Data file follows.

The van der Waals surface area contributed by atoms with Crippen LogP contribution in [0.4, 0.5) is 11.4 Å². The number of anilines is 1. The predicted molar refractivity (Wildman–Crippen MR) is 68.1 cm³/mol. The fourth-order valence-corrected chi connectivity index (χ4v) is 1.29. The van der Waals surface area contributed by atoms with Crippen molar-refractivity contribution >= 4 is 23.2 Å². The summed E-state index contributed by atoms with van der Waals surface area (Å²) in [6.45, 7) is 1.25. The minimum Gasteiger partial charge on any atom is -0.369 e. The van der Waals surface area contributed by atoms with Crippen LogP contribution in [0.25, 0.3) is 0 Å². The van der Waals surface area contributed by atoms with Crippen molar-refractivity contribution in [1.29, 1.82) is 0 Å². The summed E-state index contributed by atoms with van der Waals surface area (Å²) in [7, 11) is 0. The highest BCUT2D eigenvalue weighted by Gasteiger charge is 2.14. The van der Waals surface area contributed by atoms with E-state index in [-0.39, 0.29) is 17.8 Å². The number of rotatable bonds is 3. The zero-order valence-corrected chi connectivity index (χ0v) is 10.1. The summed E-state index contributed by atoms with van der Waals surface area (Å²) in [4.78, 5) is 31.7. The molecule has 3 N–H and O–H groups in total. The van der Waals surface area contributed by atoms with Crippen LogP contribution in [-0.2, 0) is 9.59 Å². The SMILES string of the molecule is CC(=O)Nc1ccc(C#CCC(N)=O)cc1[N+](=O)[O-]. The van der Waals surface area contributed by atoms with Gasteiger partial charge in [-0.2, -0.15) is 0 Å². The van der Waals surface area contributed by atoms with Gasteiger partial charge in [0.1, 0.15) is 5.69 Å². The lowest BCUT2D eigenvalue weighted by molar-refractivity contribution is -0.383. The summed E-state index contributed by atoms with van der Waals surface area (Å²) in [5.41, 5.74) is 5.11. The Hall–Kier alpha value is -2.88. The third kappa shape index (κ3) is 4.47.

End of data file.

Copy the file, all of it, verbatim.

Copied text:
The van der Waals surface area contributed by atoms with Crippen LogP contribution in [0.4, 0.5) is 11.4 Å². The number of anilines is 1. The predicted molar refractivity (Wildman–Crippen MR) is 68.1 cm³/mol. The fourth-order valence-corrected chi connectivity index (χ4v) is 1.29. The van der Waals surface area contributed by atoms with Crippen molar-refractivity contribution >= 4 is 23.2 Å². The summed E-state index contributed by atoms with van der Waals surface area (Å²) in [6.45, 7) is 1.25. The minimum Gasteiger partial charge on any atom is -0.369 e. The van der Waals surface area contributed by atoms with Crippen LogP contribution in [0.25, 0.3) is 0 Å². The van der Waals surface area contributed by atoms with Crippen molar-refractivity contribution in [1.29, 1.82) is 0 Å². The summed E-state index contributed by atoms with van der Waals surface area (Å²) in [7, 11) is 0. The highest BCUT2D eigenvalue weighted by Gasteiger charge is 2.14. The van der Waals surface area contributed by atoms with E-state index in [-0.39, 0.29) is 17.8 Å². The number of rotatable bonds is 3. The zero-order valence-corrected chi connectivity index (χ0v) is 10.1. The summed E-state index contributed by atoms with van der Waals surface area (Å²) in [4.78, 5) is 31.7. The molecule has 3 N–H and O–H groups in total. The van der Waals surface area contributed by atoms with Crippen LogP contribution in [-0.2, 0) is 9.59 Å². The SMILES string of the molecule is CC(=O)Nc1ccc(C#CCC(N)=O)cc1[N+](=O)[O-]. The van der Waals surface area contributed by atoms with Gasteiger partial charge in [-0.2, -0.15) is 0 Å². The van der Waals surface area contributed by atoms with Gasteiger partial charge in [0.1, 0.15) is 5.69 Å². The lowest BCUT2D eigenvalue weighted by molar-refractivity contribution is -0.383. The summed E-state index contributed by atoms with van der Waals surface area (Å²) in [5.41, 5.74) is 5.11. The Hall–Kier alpha value is -2.88. The third kappa shape index (κ3) is 4.47.